Tag Archives: germanic languages

Learning German from Trashcans in Vienna, Austria

My European trip began in Vienna since I was working at the New Zealand & Pacific Studies conference at the beginning of July. Michelle then joined me afterwards and we stayed in Vienna for another 5 days. I hadn’t been to Vienna since 1999, so it was nice to refresh my memory of how great this city is. We stayed at Stanys Hotel & Apartments close to Westbahnhof since we arrived by train from Munich and would be doing a day trip to Budapest with an early morning start. (Note that Westbahnhof will no longer serve trains as of December 2015. All trains will be rerouted to Hauptbahnhof instead.)

Wandering around Vienna, I was most struck by how many people were smoking everywhere and how even restaurants did not have smoking bans indoors. It had been such a long time since I was in a place that had smoking and non-smoking sections and it was not pleasant. I heard on the news that a smoking ban will come into effect in 2018, but I can’t imagine it will be strictly enforced since Austria is unfortunately the smoking capital of Europe. 🙁

The other thing that I noticed was the trashcans with witty sayings on them (in German, obviously) encouraging people to take care of their waste and not litter. Apparently they have been around since 2009, and the sayings were decided by an internet vote. In any case, they are quite helpful and entertaining when learning German. Can you understand what they mean?

Austrian trash can  Austrian trash can

Austrian trash can  Austrian trash can

The last one should be relatively easy since it includes the name of the city and an English word…

Here are some hints:

füttern – to feed

Beifall – cheers, applause, acclaim

Abfall – waste

die Uhr – the clock

geöffnet – open

bleibt – remains, stays

In Search of More Multilingual Vocabulary & Verb Conjugation Lists

In my never-ending search for websites that provide multilingual vocabulary lists for comparative study, I came across Poliglottus last week. They have two main sections: Basic Vocabulary of 1,300 words in English, Spanish, French, German and Italian and Basic Verb Forms in English, Spanish, French, German, Italian, Portuguese and Sardinian.  Yes, Sardinian!

You choose two languages, a “chapter” and click Final Exam, then choose Memorize for the lists to appear to the right.  You can also choose Simulator for a flashcard system or Examination to test your memory by typing the translation.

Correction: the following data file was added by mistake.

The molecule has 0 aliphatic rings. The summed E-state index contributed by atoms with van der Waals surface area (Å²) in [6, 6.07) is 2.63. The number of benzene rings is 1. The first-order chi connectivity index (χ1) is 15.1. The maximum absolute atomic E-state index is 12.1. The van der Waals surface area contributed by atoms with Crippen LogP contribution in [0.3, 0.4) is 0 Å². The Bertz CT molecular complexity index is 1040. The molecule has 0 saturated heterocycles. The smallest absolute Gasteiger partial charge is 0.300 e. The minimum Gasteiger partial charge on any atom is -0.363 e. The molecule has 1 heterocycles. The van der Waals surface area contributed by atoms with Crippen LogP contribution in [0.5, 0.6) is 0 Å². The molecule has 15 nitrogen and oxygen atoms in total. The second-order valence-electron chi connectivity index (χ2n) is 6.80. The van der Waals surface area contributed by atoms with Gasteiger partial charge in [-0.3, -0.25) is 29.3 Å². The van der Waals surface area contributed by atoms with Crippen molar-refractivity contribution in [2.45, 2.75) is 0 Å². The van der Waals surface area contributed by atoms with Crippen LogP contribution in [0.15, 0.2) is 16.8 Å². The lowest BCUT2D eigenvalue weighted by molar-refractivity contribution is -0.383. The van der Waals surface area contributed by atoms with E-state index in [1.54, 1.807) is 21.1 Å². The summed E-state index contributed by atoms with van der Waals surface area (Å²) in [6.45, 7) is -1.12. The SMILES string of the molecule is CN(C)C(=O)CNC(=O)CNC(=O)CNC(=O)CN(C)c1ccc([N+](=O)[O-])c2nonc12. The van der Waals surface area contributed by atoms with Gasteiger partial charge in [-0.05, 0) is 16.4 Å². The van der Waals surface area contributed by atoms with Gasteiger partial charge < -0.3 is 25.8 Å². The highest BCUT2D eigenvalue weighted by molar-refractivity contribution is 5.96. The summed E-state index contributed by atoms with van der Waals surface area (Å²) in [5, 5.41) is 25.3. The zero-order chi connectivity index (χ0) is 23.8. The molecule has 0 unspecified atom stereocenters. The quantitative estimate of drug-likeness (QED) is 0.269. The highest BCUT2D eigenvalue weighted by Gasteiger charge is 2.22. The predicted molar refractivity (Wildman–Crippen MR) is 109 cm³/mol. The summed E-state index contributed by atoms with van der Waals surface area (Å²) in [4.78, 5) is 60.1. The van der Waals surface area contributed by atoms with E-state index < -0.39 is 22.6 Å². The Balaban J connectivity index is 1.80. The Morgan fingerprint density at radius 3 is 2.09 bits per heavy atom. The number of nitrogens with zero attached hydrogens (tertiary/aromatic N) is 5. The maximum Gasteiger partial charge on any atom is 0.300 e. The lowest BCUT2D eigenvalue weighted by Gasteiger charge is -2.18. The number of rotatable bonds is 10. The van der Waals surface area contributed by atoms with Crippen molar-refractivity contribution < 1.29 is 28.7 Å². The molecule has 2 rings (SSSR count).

Each chapter has 48 words or verb conjugations total, with 12 appearing at once. Vocabulary words are not in thematic categories, however, and seem to be just random. The verbs are not actually labeled for tenses (though there are two chapters per tense in this order: present, present perfect, imperfect, future, conditional, past conditional, past perfect, subjunctive, imperfect subjunctive, and past perfect subjunctive when I chose Italian/French) but the same verbs are used for each tense – be, have, do, go, want, know, etc. – and they are always in the classic I, you, he/she/it, we, you (plural), they order.

In addition to the sites I’ve previously mentioned such as Book2 and Internet Polyglot, Unilang also includes a MediaGlyphs Wordlist and Basic Phrasebook for comparing two languages. Yet the only resource I’ve found so far that includes more than two languages side-by-side, except my own Romance and Germanic vocabulary & verb pages, is Frederick Bodmer’s Loom of Language which was published in the 1940’s – meaning many of the words are no longer used and words related to technology are completely absent.

I’m still looking for a website, or even a spreadsheet, that includes multiple languages instead of just two that can be customized or modified.  I’m just wondering if a master comparative vocabulary list with words grouped thematically already exists somewhere.  Someone mentioned this on the how-to-learn-any-language.com forum a while ago, but I don’t know if anything ever came of it.